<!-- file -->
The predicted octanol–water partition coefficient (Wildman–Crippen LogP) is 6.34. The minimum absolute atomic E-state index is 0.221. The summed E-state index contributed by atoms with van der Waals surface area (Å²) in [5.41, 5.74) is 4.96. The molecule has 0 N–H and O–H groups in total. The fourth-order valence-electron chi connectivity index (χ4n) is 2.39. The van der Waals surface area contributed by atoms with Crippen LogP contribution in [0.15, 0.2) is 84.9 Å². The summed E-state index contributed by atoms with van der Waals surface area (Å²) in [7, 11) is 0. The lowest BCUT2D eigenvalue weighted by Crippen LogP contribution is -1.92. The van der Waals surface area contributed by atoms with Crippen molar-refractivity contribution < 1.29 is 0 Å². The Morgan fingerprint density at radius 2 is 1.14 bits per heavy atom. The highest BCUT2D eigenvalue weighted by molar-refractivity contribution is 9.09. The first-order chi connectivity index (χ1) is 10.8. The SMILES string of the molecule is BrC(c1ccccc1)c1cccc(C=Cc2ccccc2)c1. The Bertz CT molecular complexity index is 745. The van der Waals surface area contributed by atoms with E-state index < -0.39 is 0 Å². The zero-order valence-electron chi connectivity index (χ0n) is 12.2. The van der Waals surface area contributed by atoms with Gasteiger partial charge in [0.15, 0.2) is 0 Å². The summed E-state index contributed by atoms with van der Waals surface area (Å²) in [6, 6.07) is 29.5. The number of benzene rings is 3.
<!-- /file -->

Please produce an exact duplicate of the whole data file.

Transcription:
The predicted octanol–water partition coefficient (Wildman–Crippen LogP) is 6.34. The minimum absolute atomic E-state index is 0.221. The summed E-state index contributed by atoms with van der Waals surface area (Å²) in [5.41, 5.74) is 4.96. The molecule has 0 N–H and O–H groups in total. The fourth-order valence-electron chi connectivity index (χ4n) is 2.39. The van der Waals surface area contributed by atoms with Crippen LogP contribution in [0.15, 0.2) is 84.9 Å². The summed E-state index contributed by atoms with van der Waals surface area (Å²) in [7, 11) is 0. The lowest BCUT2D eigenvalue weighted by Crippen LogP contribution is -1.92. The van der Waals surface area contributed by atoms with Crippen molar-refractivity contribution < 1.29 is 0 Å². The Morgan fingerprint density at radius 2 is 1.14 bits per heavy atom. The highest BCUT2D eigenvalue weighted by molar-refractivity contribution is 9.09. The first-order chi connectivity index (χ1) is 10.8. The SMILES string of the molecule is BrC(c1ccccc1)c1cccc(C=Cc2ccccc2)c1. The Bertz CT molecular complexity index is 745. The van der Waals surface area contributed by atoms with E-state index < -0.39 is 0 Å². The zero-order valence-electron chi connectivity index (χ0n) is 12.2. The van der Waals surface area contributed by atoms with Gasteiger partial charge in [0.15, 0.2) is 0 Å². The summed E-state index contributed by atoms with van der Waals surface area (Å²) in [6, 6.07) is 29.5. The number of benzene rings is 3.